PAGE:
If only. The area will feature…

…permanent pedestrian plazas with a smooth, dark pavement studded with reflective metal disks designed to recapture the gritty feel of the city’s past.

“It’s not taking its cues from some pretty little things in Europe or something,” said Craig Dykers, an architect with Snohetta Design, the firm that also designed the 9/11 Museum downtown.

“Our design has a film noir feel to it; it’s more muscular. Paris or London can have these little benches, but New York has a toughness to it,” he said during a presentation to Community Board 5’s Transportation Committee Monday night.

What does that mean, bench-wise? Spikes? Hard to see how reflective metal disks in the pavement stand for the city’s grit-related past, and in fact it’s the opposite of the way things were. Pavement was light, and there were dark blotches everywhere, probably formed by gum spat out by antisocial idiots who couldn’t troubled to dispose of it in a civilized way. If you’re reducing “noir” down to an element of set design, pass the mandatory Venetian Blinds act and you’re done.


Noir isn’t really a New York thing anyway. It’s L.A. It’s the corruption under the sun and the palms, the private detective in the downtown office building (Marlowe was LA; Spade was in Frisco, as you could call it then.) Noir is all about moral choices in an amoral world, fate and finality, the cruel cosmic wheel turning in a place that was supposed to have reinvented the old ways. It’s cars, not subways. Rude new money, not ancient fortunes. Perhaps the quintessential New York detective was Nero Wolfe, who never left the house and sent a servant out to do the grunt work. Not to say you can’t make noir out of Times Square — Stanley Kubrick’s early film, Killer’s Kiss, uses Times Square to great effect, but there’s simply too much light and life in the place to give the place a Noir mood.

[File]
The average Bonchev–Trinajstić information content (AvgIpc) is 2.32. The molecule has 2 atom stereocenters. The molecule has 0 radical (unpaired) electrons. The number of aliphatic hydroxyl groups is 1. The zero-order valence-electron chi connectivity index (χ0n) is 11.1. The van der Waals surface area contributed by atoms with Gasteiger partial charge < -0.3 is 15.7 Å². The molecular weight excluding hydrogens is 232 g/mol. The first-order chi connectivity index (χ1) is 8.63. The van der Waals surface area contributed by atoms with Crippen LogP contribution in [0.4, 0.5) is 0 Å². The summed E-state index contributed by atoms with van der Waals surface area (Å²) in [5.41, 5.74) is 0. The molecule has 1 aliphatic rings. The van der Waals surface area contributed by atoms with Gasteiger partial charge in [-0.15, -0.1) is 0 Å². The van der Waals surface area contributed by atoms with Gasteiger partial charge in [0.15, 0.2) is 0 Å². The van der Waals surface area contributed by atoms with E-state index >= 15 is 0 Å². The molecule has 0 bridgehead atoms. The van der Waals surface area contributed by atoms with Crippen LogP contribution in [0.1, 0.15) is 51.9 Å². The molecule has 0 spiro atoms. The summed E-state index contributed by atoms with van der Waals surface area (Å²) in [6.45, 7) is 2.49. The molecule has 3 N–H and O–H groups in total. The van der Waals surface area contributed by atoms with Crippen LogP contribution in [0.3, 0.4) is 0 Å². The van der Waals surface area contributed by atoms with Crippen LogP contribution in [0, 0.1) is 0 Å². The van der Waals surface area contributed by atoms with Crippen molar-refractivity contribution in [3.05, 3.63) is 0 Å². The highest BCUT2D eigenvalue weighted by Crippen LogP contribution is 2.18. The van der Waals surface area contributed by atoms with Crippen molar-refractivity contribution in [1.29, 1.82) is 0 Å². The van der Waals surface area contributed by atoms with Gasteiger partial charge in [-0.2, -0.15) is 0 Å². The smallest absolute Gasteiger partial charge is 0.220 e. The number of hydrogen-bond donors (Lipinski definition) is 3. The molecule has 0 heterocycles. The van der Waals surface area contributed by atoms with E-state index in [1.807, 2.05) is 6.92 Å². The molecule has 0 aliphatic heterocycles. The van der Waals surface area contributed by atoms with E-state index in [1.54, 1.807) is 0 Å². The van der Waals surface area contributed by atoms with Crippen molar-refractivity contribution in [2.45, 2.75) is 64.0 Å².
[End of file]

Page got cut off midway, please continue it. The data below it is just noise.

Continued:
Perhaps the attempted noirification is is just their way of admitting they cleaned it up too much:

Times Square, 2011. Photo by Songquan Deng / Shutterstock.com.

Could have been worse: Philip Johnson’s horrid 1983 redesign of Times Square would have cleaned up the area, alright, but its gimcracky post-modern geegaws just swapped ho’s for faux’s, and would have deadened the area for decades. If there’s a balance between soulless overdevelopment and a high grit content, it’s yet to be discovered. Best to ignore Daniel Burnham’s advice when it comes to city planning: dream no big dreams. They may not stir men’s souls, but you won’t get a chain restaurant, either.


The most romantic visions of Times Square are black and white, but that doesn’t mean they’re noir. They’re real: the interplay between a million lights and a teeming street and the countless small storefronts, the dozens of buildings put up with no thought to a Grand Plan, only commerce, their variegated facades a reflection of the times that produced them and the teams that created them. In a way, it’s sad: the old Times Square motto was Look Up! Isn’t it glorious?

We’re different now. Look down. We hope it reminds you of yesterday.